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What a Contemporary Student Looks Like

In_class_off_campusWhat is the picture of a traditional college student? Most of us imagine an 18–21 year old, living on a campus far from home. But recent data compiled by the Wall Street Journal shows that that’s far from the case:

First of all, more than 40% of all undergraduates in the 2011-2012 school year were enrolled in community colleges and other two-year institutions, according to Education Department data. Of the ones in four-year programs, more than one in five attend school part-time. That leaves a bit more than 8 million students who are enrolled full-time in four-year schools, or 45% of all undergraduates.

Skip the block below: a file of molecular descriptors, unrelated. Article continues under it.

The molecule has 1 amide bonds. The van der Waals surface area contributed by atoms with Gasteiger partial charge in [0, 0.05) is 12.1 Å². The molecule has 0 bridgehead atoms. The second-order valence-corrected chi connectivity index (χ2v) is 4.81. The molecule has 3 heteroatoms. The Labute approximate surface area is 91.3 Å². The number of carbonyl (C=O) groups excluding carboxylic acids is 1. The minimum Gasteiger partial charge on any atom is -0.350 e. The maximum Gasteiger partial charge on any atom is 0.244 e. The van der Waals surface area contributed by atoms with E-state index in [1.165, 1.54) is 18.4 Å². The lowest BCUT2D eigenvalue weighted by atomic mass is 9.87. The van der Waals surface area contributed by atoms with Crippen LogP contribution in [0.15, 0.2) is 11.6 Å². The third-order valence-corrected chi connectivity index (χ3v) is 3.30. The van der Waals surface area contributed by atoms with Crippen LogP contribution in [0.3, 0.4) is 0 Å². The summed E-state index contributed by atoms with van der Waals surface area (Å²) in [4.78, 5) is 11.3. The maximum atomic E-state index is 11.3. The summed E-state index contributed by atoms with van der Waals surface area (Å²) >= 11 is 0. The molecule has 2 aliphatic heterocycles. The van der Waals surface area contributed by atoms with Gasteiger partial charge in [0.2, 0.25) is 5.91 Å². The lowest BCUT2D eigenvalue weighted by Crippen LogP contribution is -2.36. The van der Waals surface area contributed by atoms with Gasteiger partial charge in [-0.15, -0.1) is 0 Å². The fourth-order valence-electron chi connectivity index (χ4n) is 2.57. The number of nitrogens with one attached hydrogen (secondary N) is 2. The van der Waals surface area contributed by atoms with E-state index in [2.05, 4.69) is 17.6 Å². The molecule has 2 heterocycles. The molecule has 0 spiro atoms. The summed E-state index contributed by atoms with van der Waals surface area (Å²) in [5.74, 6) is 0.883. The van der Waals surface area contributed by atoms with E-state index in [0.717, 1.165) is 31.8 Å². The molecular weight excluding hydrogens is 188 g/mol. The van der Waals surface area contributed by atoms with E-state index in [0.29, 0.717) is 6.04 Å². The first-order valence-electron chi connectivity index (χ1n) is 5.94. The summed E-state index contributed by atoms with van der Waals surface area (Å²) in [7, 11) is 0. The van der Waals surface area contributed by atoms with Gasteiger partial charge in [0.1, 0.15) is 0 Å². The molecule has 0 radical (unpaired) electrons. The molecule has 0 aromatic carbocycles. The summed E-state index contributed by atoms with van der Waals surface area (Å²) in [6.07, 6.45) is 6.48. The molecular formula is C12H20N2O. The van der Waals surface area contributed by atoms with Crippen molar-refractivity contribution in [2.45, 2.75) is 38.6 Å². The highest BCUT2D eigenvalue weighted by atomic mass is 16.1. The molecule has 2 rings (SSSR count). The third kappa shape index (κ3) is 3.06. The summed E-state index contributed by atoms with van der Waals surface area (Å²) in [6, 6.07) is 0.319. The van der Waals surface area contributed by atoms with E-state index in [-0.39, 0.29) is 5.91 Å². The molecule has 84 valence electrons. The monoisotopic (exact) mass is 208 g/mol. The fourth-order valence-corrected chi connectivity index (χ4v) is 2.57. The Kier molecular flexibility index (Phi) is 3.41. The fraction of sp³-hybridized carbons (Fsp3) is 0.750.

More than two million of the remaining students were over age 21 in the fall of 2011, the traditional age of a first-semester senior. Nearly a million were at least 25, and nearly half a million were in their 30s or older.

Of the nation’s 18 million undergraduate students, only 5 million fit the traditional description. That’s 29 percent.

It’s critical that we understand this reality as we examine the problems in higher education. Debates about student loans, soaring tuition, and university spending typically revolve around an assumed kind of student that we now see is in the minority. As we get a clearer picture of what a typical student looks like today, the debate should change with it.

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  • ljgude

    Well, my grandson just graduated HS looked at the costs and decided that Community College is the way to go. He is also looking at financing it with part time web based programming work and is already making money What I didn’t know was that he was in the majority demographic. Interesting that it has changed this much, but not a great mystery why, with the institutions running the prices up faster than inflation.

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